Behind The Film - Calvin Carey Posted On 28th March 2023 To Magazine & Behind the Film
We are heading to R&D to speak to Calvin Carey, our 13th Behind the Film interview. Calvin is a Physicist here at HARMAN Technology. Find out more about what his role entails.
Who are you? What’s your job title HARMAN technology and how long have you worked here?
My name is Calvin Carey, and I work as a Physicist here at HARMAN. I started in 2019.
Tell us a little about your day to day role.
My day-to-day work is hugely varied, depending on which projects in R&D (research and development) or manufacturing need my support at that time. On some days I may be doing practical work in the lab, such as investigating physical properties of our products or testing new production techniques. On others I might be diving into the theory and modelling some of the physical systems involved (such as drying of the gelatin coating, or optimising the fluid flows in the coating head). I also occasionally do some programming, for example I recently wrote some software to assess the sharpness and granularity of our films.
Share a favourite photo that you shot on ILFORD / Kentmere film and tell us why it’s your favourite.
This photo was taken on East Hampton Beach, Long Island, NY on a sunny March afternoon using HP5+ and a point-and-shoot camera. I was really pleased with how it came out, and I like that although it was taken on a beach, it somehow has Star Wars/desert vibes.
Have you always shot film, or did you get infected with the bug when you started working here?
Although I had an analogue camera when I was little, I mostly started learning about photography by playing around with a digital point-and-shoot camera, before progressing on to a DSLR. Joining HARMAN inspired me to give film another go, and since finding my Dad’s old Praktica, I’ve not looked back.
What subjects do you like to photograph and how would you describe your photographic style?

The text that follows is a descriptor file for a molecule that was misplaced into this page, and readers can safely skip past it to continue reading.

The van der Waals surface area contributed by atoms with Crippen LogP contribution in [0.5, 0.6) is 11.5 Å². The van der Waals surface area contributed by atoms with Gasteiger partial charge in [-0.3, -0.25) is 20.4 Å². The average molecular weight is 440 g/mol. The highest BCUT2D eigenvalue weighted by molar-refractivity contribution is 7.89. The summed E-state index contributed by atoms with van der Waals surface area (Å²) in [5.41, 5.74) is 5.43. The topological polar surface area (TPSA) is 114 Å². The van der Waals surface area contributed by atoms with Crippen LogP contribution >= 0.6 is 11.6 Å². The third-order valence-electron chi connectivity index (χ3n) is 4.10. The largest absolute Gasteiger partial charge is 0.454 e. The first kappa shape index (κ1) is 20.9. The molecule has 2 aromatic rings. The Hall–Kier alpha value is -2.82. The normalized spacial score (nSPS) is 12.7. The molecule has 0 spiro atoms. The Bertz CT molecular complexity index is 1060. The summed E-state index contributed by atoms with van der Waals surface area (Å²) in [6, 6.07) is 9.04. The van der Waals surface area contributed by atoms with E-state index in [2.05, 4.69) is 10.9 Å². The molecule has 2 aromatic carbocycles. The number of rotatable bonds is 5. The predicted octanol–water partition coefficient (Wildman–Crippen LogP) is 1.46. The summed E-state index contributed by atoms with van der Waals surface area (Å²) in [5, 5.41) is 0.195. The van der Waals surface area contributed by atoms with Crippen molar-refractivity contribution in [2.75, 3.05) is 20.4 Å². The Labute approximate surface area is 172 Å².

We have a company film club at work which sets us a different “theme” each month for us to have a go at shooting. I like the challenge of trying to shoot subjects that I might otherwise not have considered. I tend to photograph nature or architecture, so it’s nice to be encouraged out of my comfort zone.
What mistakes have you made shooting film that you are not too embarrassed to share?
When I switched over to a digital camera in the 00’s, I left a half-exposed film in my analogue camera, which I only got developed when I started working here 13 years later... They weren’t kidding about those use-by dates! I also have a partially under-fixed print of mine in my office, slowly turning brown as a reminder to do my processing properly.
How many different film stocks have you shot?
Do you develop yourself or take advantage of the staff discount at Harmanlab?
I like to get all of my films scanned, so the staff discount at Harmanlab is very convenient. I haven’t yet explored any of the creative stuff you can do with development (Push/Pulling, unconventional chemicals, stand development etc.), but I look forward to giving it a go! I’ve heard that HP5+ pushed to 800 and shot with an orange filter is good.
Have you ever printed your negatives in the darkroom?
Darkroom printing is my favourite part of film photography. As a scientist, I still think it’s pretty cool that you end up with an image made up of tiny bits of silver stuck to a page. Our company darkroom is well stocked, and I really enjoy seeing how different photos turn out on the different paper types (Glossy/Satin/Pearl/Fine Lustre, RC Deluxe, Warmtone, Kentmere VC Select etc.). I printed my first Multigrade Art 300 recently and was really pleased with the result.
What film camera(s) do you own and which is your favourite?
I have a Praktica Ltl that I inherited from my Dad which I use as my “proper” camera. I also still have the Olympus shoot and go R that I used to use in the 90’s, which is convenient to take on holiday when packing light!
Which is your favourite film in our range?
I enjoy playing around with SFX200. I like the other-worldly effects that you can achieve with it (and an R72 IR filter), and I like that you can capture the world in different light (literally) that you just can’t replicate with a digital camera.
About The Author
After finishing my doctorate in condensed matter physics at St. Hugh’s College, Oxford, I moved to Liverpool and started work at HARMAN technology. As a big foodie, I enjoy cooking, food tourism, and exploring the local restaurant scene with my wife. I also enjoy playing video games when I get the chance.